When the presenter asked him if the pitch offered something to the bowlers early on, Dhoni gave him a complete match summary, including what his boys did right, what they did wrong and what they must now do. This wasn’t the Dhoni of old. A couple of years ago, this surprisingly articulate man – from Bang Nowhere, mind you – was such a joy to listen to. His answers would be crisp, to the point. Almost as if he was challenging the presenter to ask the right questions. And suddenly, his answers were directed not to the presenter but to his own subconscious.
The Uber Cool had become Deliberately Cool. Now, there was an edge in Dhoni’s nonchalance. As if he had suddenly realized that he had much to lose. And since this was happening when the Superkings were comfortably placed on the League Table, I reached the intrusive and unkind conclusion that something’s not quite right in his personal life. Such is the price an Indian cricketer pays for his fame – a casual “expert” like me is entitled (ahem!) to let his imagination run wild.
As the games progressed, though, I felt a tad justified. Dhoni was messing up behind the stumps, but not because he was in a flurry. Rather, he was losing a few micro-moments to the slow-motion playing in his brain. Even more telling was the fact that he was occasionally showing his displeasure when one of his boys erred on the field.
Well, it bothered me. No, I wasn’t cheering the Superkings. But the T20 World Cup was right around the corner – there was barely enough time for Dhoni to get his act together and knit a team out of our mavericks. Everything depended on that.
Needless to say, the first warm-up match against New Zealand was a good enough indicator of things to come. The All New Unimproved Dhoni had showed up to defend the cup. I wrote a Facebook entry: Not getting positive vibes this time, and left it at that.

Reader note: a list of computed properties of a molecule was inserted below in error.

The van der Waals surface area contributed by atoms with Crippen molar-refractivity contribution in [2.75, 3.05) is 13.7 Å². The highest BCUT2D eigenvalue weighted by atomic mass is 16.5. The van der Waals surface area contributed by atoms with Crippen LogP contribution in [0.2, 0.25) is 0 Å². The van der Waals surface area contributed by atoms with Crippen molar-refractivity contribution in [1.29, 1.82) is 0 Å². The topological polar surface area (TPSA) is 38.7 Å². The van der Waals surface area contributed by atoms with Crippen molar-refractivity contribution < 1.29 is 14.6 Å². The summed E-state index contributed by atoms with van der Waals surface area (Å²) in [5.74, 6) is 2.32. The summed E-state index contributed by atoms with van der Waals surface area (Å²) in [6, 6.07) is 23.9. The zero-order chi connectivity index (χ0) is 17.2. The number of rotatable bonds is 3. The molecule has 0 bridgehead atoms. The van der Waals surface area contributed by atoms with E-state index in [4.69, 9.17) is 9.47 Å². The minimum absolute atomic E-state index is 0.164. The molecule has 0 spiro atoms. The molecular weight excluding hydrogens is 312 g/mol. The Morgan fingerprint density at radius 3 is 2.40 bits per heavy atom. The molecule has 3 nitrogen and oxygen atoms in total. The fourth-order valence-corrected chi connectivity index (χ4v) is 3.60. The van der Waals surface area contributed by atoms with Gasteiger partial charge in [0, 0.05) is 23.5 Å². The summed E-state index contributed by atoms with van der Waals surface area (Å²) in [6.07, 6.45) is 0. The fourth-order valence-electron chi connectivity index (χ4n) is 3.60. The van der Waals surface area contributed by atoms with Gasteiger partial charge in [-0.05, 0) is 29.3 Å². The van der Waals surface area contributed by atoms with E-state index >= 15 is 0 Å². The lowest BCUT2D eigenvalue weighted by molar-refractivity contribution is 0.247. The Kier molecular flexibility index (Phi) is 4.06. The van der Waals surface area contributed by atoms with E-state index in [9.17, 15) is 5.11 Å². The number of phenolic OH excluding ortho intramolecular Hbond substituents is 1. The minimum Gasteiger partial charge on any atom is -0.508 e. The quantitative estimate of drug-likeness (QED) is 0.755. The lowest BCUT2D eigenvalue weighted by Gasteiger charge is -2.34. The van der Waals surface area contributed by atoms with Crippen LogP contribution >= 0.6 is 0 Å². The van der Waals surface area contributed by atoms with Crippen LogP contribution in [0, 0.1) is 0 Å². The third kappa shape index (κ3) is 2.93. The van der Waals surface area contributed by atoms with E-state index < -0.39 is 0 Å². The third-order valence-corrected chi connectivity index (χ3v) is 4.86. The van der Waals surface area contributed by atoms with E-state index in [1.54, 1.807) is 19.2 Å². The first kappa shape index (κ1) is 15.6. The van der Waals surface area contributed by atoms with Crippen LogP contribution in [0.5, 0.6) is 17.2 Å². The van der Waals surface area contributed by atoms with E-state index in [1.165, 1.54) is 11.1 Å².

Meanwhile, the rest of the fraternity was getting uppity about a different failure on Dhoni’s part: his batting. The fact that he wasn’t unleashing the huge hits that signalled his arrival on the world scene. Hello? Where has everybody been? Dhoni hasn’t played a swashbuckling innings since… well, here’s the thing and there’s no escaping it… Dhoni hasn’t played a swashbuckling innings since Dravid was unceremoniously chucked out of the Indian ODI side. Yeah. Once Dravid left, Dhoni choose to be the sheet anchor, the Dravid-like finisher.
What other option did he have? Gifted though the Indian batting lineup was – with the likes of Gambhir, Sehwag, Yuvraj, Rohit and Raina – it would have evident to the new captain that all of them were stroke-makers. None was natural in the ship-steadying business. So. Like a true leader, Dhoni decided to be the grown-up. Perhaps he had searched deep within and determined that he liked caution. Perhaps the role, once assumed, became his own. Either ways, Dhoni played this role superbly, winning us a series of ODI series. Over the past couple of years, he walked in at number 3, 4, 5, 6 or even 7, and did the job. Especially in the half-crumbling, half-sleeping sub-continental pitches. This was run-a-ball Dhoni. A half-century without a single boundary. Or 70 in 65 balls. Or 80 in 70 balls. The one aberration to this glorious run was an ODI we lost with Dhoni returning to the pavilion, not out, after a long innings. It had been a reasonable run-a-ball innings, but India had needed more. That evening, I cindered the memories of his early batting. I decided that his Nagpur blitzkrieg, his mind-numbing assault on the Aussies and Pakis, are unrepeatable acts. This T20 World Cup must have driven most fans to the same conclusion, I suppose.
But I still remain a fan of Dhoni. A huge one at that. Of course, I could have been a gargantuan fan had Dravid been around. (Remember, just before he was dropped, Dravid had scored 92 in 60 balls against a spirited English attack. So his days as a plodder were definitely behind him. He had become a true situational maestro in the 50-over game.) And with Dravid (or an apt replacement) wearing blue, we probably wouldn’t have seen the Dhoni Ferrari driving on the slow lane.
This transformation of the Jharkhand juggernaut, and his eventual inability to bat in higher gears, also tells us that batting – more so aggressive batting – is predominantly about pre-programmed hand-eye coordination. The body takes over, the retinas make the muscles move, the ball disappears. Not much to do with mental strength. That plays a role between deliveries, when the body is fidgeting.
In Dhoni’s case, the pre-program has changed. If he wants to bat in a higher gear again, he needs to go back to the nets and allow his body to relearn the Big Bang drills. He must bring that game to the T20 format. As for the 50-50 format, well, run-a-ball Dhoni’s as good as it gets.